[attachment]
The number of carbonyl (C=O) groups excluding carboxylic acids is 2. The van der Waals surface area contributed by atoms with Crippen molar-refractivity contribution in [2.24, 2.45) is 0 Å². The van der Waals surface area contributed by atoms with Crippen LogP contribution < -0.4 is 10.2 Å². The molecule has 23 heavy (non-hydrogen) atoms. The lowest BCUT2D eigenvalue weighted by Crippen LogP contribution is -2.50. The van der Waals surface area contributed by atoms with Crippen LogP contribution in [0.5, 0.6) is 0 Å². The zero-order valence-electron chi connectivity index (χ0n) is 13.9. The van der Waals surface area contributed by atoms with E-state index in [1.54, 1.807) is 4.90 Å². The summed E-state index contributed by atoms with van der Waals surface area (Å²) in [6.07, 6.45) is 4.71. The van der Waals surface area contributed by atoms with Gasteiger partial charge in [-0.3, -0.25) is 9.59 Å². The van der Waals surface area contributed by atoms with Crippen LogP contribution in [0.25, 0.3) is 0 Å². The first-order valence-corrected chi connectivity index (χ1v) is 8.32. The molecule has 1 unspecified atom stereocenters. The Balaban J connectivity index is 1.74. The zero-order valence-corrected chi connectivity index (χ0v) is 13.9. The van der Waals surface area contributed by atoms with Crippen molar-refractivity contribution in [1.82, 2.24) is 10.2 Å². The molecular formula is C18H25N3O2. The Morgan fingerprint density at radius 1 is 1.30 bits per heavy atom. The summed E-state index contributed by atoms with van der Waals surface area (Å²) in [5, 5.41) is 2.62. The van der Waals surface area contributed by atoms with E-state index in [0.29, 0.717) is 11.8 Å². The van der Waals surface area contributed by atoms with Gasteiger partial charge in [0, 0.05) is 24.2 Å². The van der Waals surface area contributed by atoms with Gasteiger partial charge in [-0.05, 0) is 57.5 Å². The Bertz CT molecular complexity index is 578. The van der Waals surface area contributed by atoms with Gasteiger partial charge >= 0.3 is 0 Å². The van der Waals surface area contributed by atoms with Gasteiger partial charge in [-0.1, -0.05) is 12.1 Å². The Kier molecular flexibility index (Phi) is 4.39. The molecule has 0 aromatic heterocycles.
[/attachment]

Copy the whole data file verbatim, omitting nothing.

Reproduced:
The number of carbonyl (C=O) groups excluding carboxylic acids is 2. The van der Waals surface area contributed by atoms with Crippen molar-refractivity contribution in [2.24, 2.45) is 0 Å². The van der Waals surface area contributed by atoms with Crippen LogP contribution < -0.4 is 10.2 Å². The molecule has 23 heavy (non-hydrogen) atoms. The lowest BCUT2D eigenvalue weighted by Crippen LogP contribution is -2.50. The van der Waals surface area contributed by atoms with Crippen LogP contribution in [0.5, 0.6) is 0 Å². The zero-order valence-electron chi connectivity index (χ0n) is 13.9. The van der Waals surface area contributed by atoms with E-state index in [1.54, 1.807) is 4.90 Å². The summed E-state index contributed by atoms with van der Waals surface area (Å²) in [6.07, 6.45) is 4.71. The van der Waals surface area contributed by atoms with Gasteiger partial charge in [-0.3, -0.25) is 9.59 Å². The van der Waals surface area contributed by atoms with Crippen LogP contribution in [0.25, 0.3) is 0 Å². The first-order valence-corrected chi connectivity index (χ1v) is 8.32. The molecule has 1 unspecified atom stereocenters. The Balaban J connectivity index is 1.74. The zero-order valence-corrected chi connectivity index (χ0v) is 13.9. The van der Waals surface area contributed by atoms with Crippen molar-refractivity contribution in [1.82, 2.24) is 10.2 Å². The molecular formula is C18H25N3O2. The Morgan fingerprint density at radius 1 is 1.30 bits per heavy atom. The summed E-state index contributed by atoms with van der Waals surface area (Å²) in [5, 5.41) is 2.62. The van der Waals surface area contributed by atoms with E-state index in [0.29, 0.717) is 11.8 Å². The van der Waals surface area contributed by atoms with Gasteiger partial charge in [0, 0.05) is 24.2 Å². The van der Waals surface area contributed by atoms with Gasteiger partial charge in [-0.05, 0) is 57.5 Å². The Bertz CT molecular complexity index is 578. The van der Waals surface area contributed by atoms with Gasteiger partial charge >= 0.3 is 0 Å². The van der Waals surface area contributed by atoms with Gasteiger partial charge in [-0.1, -0.05) is 12.1 Å². The Kier molecular flexibility index (Phi) is 4.39. The molecule has 0 aromatic heterocycles.